SD: One thing that frustrates but no longer surprises me is how little feminist scholarship ‘at the centre’ pays attention to work at from ‘margins’. And here I mean scholarship produced by and about white women in the global North, but also black feminist scholarship about black women in the North, in America especially, which tends to be very inward-looking in my reading. In a conversation about what title to give my book, when the publisher was pushing for the inclusion of ‘Nigeria’, which I resisted, a white feminist colleague told me frankly that were she to see a book with Nigeria in the title she wouldn’t pick it up as she would assume it wasn’t for her. She was being frank, and the point was to back up my resistance of the publisher’s preference for how to mark the book. But I was also really shocked at what seemed to me a blinkered view of things, a ‘privileged inattention’I eventually went on, in the book, to characterise this kind of thing.
SR: Completely agree with Simi! I am continually surprised – and frustrated – by how getting a seat even at the feminist table is not a given for scholars from the global South. Moving from the UK to South Africa has made these limits and contradictions especially obvious – in little things, like how Northern scholars, often working on gender and sexual rights, will reach out to us ‘here’, to name us as collaborators on grant applications, but not invite us to public facing events ‘there’. Even the new possibilities opened up by the pandemic (via Zoom) have done little to shift these dynamics – of the dominance of scholars from elite schools in the North in conferences and collectives to citation practices and so on. But equally, I have been surprised by how difficult it is to do South– South teaching and collaboration, even in feminist spaces, within the Global South (it is hard, for instance, to teach India in South Africa). I feel quite naive for assuming a readily available site of solidarity and commensurability within and across the South. This is the tension that I hope to explore in my writing next (alongside the desire for Southern intimacies, which these tensions both obscure and provide insights into).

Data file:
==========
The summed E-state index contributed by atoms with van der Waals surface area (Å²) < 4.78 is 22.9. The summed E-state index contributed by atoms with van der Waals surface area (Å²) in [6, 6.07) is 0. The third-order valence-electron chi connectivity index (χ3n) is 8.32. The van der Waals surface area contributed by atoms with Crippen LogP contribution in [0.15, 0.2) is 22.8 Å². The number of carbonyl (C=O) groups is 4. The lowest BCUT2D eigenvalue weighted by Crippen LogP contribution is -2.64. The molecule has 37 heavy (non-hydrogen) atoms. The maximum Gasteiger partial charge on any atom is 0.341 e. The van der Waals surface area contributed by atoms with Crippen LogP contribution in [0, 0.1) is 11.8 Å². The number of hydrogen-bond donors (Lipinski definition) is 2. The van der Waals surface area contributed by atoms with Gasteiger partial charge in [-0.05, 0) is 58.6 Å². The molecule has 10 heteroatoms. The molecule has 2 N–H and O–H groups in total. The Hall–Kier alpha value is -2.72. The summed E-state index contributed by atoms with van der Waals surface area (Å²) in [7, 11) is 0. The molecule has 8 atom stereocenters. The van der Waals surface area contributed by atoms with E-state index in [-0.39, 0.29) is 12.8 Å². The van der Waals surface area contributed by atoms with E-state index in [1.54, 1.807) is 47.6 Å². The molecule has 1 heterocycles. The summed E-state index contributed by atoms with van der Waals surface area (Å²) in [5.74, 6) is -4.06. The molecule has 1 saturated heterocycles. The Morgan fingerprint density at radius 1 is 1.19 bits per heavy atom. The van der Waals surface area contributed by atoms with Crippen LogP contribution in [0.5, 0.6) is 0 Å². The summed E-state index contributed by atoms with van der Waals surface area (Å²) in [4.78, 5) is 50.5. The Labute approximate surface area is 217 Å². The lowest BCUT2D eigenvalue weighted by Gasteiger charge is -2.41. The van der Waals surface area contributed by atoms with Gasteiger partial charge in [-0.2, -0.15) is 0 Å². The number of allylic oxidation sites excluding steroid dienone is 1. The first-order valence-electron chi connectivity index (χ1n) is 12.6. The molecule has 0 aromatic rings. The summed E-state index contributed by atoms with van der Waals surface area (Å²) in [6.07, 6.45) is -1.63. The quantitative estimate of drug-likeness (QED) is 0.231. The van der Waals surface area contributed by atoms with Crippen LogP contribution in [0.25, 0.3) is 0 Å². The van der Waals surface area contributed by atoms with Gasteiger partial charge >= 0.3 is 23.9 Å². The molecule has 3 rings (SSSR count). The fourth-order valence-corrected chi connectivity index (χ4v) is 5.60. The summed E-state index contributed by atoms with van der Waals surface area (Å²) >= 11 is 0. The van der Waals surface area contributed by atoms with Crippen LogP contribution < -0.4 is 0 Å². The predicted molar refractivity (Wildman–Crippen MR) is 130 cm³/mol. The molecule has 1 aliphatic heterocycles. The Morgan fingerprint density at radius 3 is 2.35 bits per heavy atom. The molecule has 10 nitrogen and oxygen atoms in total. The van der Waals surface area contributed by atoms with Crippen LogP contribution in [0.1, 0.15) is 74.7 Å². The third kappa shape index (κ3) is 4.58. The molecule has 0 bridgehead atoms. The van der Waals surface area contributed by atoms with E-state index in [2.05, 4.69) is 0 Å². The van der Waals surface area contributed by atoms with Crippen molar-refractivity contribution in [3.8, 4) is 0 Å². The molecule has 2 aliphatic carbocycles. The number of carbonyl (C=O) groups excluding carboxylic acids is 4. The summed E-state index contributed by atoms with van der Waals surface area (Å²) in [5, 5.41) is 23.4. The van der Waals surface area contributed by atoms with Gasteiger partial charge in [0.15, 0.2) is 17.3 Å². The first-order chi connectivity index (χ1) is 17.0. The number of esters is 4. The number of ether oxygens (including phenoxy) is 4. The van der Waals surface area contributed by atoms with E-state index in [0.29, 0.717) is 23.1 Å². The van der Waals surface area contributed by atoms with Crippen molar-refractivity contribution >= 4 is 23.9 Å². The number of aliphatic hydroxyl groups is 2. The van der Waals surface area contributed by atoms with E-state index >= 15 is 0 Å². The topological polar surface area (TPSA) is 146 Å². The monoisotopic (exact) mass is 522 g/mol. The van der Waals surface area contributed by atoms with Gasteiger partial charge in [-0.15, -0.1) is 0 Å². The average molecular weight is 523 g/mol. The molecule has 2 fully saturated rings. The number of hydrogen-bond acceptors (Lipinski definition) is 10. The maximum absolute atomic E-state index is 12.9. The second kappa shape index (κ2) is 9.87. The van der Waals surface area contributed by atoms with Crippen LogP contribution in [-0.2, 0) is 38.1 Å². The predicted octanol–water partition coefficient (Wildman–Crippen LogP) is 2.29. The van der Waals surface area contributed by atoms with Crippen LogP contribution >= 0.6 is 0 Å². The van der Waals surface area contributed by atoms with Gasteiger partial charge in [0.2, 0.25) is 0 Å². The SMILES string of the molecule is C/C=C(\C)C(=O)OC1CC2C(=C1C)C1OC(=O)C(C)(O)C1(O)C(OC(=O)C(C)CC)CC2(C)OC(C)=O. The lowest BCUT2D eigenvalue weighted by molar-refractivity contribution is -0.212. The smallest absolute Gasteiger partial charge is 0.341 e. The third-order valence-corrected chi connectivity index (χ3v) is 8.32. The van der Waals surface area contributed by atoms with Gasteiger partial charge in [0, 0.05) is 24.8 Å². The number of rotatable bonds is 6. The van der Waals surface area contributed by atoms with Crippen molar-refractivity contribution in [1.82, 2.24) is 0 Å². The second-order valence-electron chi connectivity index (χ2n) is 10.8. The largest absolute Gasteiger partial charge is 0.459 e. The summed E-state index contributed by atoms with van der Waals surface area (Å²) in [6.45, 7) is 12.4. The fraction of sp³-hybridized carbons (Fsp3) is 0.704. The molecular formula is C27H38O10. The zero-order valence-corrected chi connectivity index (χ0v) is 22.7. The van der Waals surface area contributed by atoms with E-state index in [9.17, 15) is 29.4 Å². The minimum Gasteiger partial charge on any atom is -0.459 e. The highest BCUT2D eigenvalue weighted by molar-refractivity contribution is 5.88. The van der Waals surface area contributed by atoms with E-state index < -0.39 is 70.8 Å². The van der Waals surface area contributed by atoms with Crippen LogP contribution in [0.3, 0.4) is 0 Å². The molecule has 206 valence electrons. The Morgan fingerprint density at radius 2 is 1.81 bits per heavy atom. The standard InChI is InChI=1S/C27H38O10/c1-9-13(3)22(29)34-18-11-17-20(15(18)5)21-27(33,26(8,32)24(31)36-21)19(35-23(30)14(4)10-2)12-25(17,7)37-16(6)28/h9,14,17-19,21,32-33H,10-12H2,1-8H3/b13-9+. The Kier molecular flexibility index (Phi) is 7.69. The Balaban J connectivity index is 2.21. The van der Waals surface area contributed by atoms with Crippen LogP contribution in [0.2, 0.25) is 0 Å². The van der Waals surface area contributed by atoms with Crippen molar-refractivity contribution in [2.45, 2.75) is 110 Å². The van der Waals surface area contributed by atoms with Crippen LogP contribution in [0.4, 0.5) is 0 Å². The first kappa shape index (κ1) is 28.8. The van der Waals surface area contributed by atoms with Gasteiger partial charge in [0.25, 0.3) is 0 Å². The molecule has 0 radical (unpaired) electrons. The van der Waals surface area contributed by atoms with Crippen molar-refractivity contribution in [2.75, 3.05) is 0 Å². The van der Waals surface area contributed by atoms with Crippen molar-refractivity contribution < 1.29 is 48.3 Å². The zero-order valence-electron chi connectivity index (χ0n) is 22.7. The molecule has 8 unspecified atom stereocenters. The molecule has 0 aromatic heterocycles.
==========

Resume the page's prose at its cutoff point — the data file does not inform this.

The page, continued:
Q: You are both deeply involved in creating/sustaining/participating in feminist community. What is the place of feminist community (intellectual, academic or otherwise) in your scholarship (its production or its content)?
SD: I don’t think of or see myself as deeply involved or active in feminist community, to be honest! I am pretty reclusive by nature and also not on any social media. I am part of the editorial collectives for Feminist Theory and also Feminist Africa, although these days not so active in the latter. I have a number of very close and deep feminist friendships though that sustain me in many ways, and in one case, with Rachel O’Neill, who is also at the LSE, it includes an ongoing conversation about our work and ideas, and reading each other’s work. Rachel pretty much wrote the last two sentences of my book, when I just had nothing left in my tank!